What is the climate of New York State?
Using the Köppen Classification system, the climate of New York state is primarily humid continental, while the southeastern portion of the state — New York City, Westchester County and Long Island — lie in the warmer humid subtropical climate zone. The urban heat island in New York City is responsible for temperatures that average 5°F higher than the surrounding areas, especially at night.
Generally two types of air masses impact New York state weather: warm and humid air from the southwest and a cold and dry air from the northwest. Upstate New York has warm summers and long and cold winters with significant snowfall. Downstate is warmer and more humid in the summer with cold and wet winters. Downstate winters are mild compared to those upstate due to lower elevation, lower latitude, and proximity to the Atlantic Ocean.
Temperatures and Seasons
The annual average temperature in New York is approximately 45°F across the state. It ranges from 39°F in the Adirondacks to 55°F in New York City.
Winter temperatures average below freezing during January and February in much of New York state, but several degrees above freezing along the Atlantic coastline, including New York City. Temperature differences between the warm coastal areas and northern inland regions can be 30°F or more.
Most of Central New York, the Mid-Hudson Valley, and the Catskills have temperatures that are milder, with highs between 30-35°F. Nights are cold but not frigid, around 20°F.
New York City, the lower Hudson Valley and Long Island are the warmest in New York state because of warmer ocean temperatures which keep highs for these areas around 40°F. Nights typically range between 20-25°F.
Summer in New York state varies significantly by region. In upstate New York, summer-like conditions prevail from June to early September, while areas in far southern New York and New York City have summer conditions from late May through late September.
The summer climate is cooler in the Adirondacks due to higher elevation and latitude. The Adirondacks typically experience pleasant dry weather in the summer, with temperatures ranging from 65°F-75°F. Evenings in the Adirondacks can be chilly, with temperatures ranging on average between 45°F-55°F.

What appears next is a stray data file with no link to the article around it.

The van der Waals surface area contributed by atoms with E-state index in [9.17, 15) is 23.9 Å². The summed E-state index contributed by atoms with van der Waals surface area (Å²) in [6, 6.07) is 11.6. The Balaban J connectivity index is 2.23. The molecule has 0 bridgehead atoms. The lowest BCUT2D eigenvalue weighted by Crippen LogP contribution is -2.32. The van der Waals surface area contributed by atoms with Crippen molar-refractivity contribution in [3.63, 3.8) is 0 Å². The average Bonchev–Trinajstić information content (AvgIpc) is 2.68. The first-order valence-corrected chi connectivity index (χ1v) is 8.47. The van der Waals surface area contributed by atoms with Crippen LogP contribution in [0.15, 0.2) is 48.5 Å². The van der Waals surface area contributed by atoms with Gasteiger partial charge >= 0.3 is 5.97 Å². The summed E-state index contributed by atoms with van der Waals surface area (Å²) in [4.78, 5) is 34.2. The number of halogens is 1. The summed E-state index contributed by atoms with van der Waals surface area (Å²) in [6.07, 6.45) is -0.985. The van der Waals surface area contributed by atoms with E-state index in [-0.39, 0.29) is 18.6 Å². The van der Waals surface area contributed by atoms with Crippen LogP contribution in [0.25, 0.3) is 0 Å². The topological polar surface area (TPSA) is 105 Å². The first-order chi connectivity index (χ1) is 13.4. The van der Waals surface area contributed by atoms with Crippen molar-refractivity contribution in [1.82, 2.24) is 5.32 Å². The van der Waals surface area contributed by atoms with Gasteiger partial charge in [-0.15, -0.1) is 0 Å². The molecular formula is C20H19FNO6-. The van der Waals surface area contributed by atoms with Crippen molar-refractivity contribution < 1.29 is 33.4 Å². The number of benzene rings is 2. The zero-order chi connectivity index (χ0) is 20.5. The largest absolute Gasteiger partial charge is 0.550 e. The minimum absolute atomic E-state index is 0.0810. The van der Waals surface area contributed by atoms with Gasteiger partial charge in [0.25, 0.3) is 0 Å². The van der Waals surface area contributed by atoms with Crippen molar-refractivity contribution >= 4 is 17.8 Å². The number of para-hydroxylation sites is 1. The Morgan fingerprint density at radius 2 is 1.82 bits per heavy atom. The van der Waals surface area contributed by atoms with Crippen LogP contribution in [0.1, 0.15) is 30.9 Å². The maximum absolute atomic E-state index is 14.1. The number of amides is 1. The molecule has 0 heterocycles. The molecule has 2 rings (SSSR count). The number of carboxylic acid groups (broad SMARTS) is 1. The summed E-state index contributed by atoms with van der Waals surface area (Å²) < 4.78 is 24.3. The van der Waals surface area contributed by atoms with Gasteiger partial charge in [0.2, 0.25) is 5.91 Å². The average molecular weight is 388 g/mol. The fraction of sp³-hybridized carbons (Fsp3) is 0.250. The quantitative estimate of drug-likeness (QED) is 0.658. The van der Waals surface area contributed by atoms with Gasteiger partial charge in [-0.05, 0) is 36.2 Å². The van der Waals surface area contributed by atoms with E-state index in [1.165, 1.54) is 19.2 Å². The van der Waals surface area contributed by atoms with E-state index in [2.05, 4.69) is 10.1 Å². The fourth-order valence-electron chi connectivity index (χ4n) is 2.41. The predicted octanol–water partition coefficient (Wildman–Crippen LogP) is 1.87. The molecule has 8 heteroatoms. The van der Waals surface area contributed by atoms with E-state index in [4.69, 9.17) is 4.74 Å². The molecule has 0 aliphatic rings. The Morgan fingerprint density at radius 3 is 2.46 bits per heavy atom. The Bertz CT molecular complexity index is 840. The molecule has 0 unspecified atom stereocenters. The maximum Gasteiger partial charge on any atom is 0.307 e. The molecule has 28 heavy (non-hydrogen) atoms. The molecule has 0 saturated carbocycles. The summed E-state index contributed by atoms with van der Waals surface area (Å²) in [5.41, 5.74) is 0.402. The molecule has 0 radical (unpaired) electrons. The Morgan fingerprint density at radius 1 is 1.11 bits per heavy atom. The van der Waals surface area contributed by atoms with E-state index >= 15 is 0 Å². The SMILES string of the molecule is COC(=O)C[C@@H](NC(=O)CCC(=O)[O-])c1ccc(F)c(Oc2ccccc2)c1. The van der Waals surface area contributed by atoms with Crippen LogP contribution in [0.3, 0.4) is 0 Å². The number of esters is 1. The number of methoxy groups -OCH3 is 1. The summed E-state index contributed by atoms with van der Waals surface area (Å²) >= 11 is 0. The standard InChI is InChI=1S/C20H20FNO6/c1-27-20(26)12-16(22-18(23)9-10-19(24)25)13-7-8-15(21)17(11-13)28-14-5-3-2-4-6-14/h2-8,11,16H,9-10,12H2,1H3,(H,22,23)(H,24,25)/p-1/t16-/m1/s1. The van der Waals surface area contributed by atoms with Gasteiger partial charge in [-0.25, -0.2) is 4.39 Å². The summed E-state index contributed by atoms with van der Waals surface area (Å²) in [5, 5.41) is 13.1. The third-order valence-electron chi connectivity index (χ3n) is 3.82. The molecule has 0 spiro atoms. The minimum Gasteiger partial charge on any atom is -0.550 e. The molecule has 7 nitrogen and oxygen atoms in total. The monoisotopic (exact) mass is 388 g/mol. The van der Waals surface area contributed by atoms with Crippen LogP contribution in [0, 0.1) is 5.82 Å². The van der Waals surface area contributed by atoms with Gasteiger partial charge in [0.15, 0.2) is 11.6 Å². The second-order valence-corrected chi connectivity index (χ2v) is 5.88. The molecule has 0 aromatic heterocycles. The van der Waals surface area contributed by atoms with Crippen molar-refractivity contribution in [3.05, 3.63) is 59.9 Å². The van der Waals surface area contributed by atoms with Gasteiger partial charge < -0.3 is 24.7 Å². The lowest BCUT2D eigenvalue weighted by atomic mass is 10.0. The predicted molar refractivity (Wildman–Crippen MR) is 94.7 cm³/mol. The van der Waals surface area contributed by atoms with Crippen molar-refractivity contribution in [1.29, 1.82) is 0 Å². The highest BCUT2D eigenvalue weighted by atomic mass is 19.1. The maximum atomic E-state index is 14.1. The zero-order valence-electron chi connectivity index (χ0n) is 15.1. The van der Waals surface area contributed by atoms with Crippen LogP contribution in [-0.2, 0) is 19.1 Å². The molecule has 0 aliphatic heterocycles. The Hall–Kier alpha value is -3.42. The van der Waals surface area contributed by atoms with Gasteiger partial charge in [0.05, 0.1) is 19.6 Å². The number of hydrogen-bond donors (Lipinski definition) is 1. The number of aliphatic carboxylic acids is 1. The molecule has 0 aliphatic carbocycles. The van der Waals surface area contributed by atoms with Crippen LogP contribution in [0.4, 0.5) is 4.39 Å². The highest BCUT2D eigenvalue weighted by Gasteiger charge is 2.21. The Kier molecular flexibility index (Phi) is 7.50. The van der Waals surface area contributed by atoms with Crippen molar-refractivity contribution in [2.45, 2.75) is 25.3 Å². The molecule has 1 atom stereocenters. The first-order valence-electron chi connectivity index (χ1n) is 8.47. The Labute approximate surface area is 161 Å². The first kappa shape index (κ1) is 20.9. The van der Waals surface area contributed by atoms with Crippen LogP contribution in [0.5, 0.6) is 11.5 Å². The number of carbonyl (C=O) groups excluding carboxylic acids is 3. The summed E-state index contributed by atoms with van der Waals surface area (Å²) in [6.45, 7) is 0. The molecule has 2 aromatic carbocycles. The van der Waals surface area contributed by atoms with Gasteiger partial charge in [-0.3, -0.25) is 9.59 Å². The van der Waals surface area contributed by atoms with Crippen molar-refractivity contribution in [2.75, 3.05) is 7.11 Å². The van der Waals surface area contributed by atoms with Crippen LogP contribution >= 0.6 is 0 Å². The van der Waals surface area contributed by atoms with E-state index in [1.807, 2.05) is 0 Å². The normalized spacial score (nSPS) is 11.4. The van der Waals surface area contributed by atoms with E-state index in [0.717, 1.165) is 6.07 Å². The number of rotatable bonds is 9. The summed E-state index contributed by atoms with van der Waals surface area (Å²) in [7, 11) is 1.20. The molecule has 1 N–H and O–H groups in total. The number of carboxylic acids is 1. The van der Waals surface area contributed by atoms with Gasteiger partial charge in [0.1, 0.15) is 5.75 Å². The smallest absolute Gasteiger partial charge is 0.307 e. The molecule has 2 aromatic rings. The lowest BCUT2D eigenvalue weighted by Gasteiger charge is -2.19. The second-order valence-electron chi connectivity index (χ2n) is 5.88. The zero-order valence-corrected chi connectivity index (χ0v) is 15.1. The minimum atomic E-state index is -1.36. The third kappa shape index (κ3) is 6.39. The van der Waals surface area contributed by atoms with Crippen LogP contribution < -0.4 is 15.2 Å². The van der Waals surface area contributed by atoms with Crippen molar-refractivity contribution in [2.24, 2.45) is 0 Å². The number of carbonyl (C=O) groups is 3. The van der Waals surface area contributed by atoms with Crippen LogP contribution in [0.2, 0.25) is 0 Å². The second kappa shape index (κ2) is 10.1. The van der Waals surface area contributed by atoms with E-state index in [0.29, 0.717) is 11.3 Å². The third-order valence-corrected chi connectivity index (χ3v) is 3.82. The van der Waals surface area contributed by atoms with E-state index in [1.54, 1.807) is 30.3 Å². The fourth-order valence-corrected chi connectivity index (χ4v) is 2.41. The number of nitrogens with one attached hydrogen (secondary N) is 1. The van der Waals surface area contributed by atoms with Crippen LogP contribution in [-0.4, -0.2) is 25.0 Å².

Much of the rest of the state including Western New York, Central New York, the mid-Hudson Valley and the Catskills have more moderate temperatures but are usually humid, with high temperatures ranging 80°F-85°F.
New York City and the Lower Hudson Valley are more sultry with higher temperatures and dew points. Daytime highs are often above 85°F, but cooler near the ocean. Nights can be warm and muggy.
In New York, heat waves are defined as at least 3 consecutive days with high temperatures above 90°F. The longest heat wave in NY history occurred in New York City over 12 days beginning on August 23, 1954. A 10 day heat wave, beginning in NYC on July 7, 1993 was notable for 3 consecutive days above 100°F.
Heat waves are common in New York state, occurring on average, two times each summer. The Adirondacks is often spared oppressive temperatures during many heat waves.
New York precipitation amounts are relatively steady throughout the year. The statewide precipitation average is 46″ with the highest amounts of rain and snow falling downwind of Lake Ontario and Lake Erie, in Lewis, Oneida, Hamilton and Ulster Counties. The lowest amounts occur near New York’s northern borders with Canada and Vermont, and New York’s southern tier.
In the warmer months, thunderstorms accompany cold fronts from the northwest. Occasionally tropical storms move up the coast and impact the state in the summer and fall. Hurricanes reach the state about once every 20 years, with major hurricane impacts every 70 years. An average of ten tornadoes touch down in New York annually.
NY State snowfall varies by region.
Lake effect snow falls primarily in Western New York and the western slopes of the Adirondacks. These snow events can be very localized with some areas getting multiple feet of snow while others get none at all. Tug Hill and the Adirondacks see the most lake effect snowfall because of higher elevations and proximity to the lakes. Some areas see as much 200 inches per year or more.
Extratropical cyclones, known as nor’easters, can bring large amounts of the wintry precipitation to the New York during the cold season as they track parallel to the coastline.
Western and Central New York get between 75-150 inches per year depending on location of lake effect bands. The Catskills have average annual snowfall of 50-100 inches with much of it from nor’easters. The Finger Lakes can also generate some lake-effect precipitation.
New York City, Long Island, and The Hudson Valley see the least amount of snowfall — less than 25 inches — because of lower elevations and proximity to the warm waters of the ocean. Here precipitation from nor’easters is often mixed with rain. In addition the mountains of New York shield the city from lake-effect snow.
Cold-air damming, between October and April, can produce cloudy skies and rain east of the mountains; Western New York is even more overcast compared to downstate due to proximity to the lakes. Southeastern sections of the state are sunnier with an average annual cloud cover of 60%, while western New York and Buffalo have cloud cover over 70%.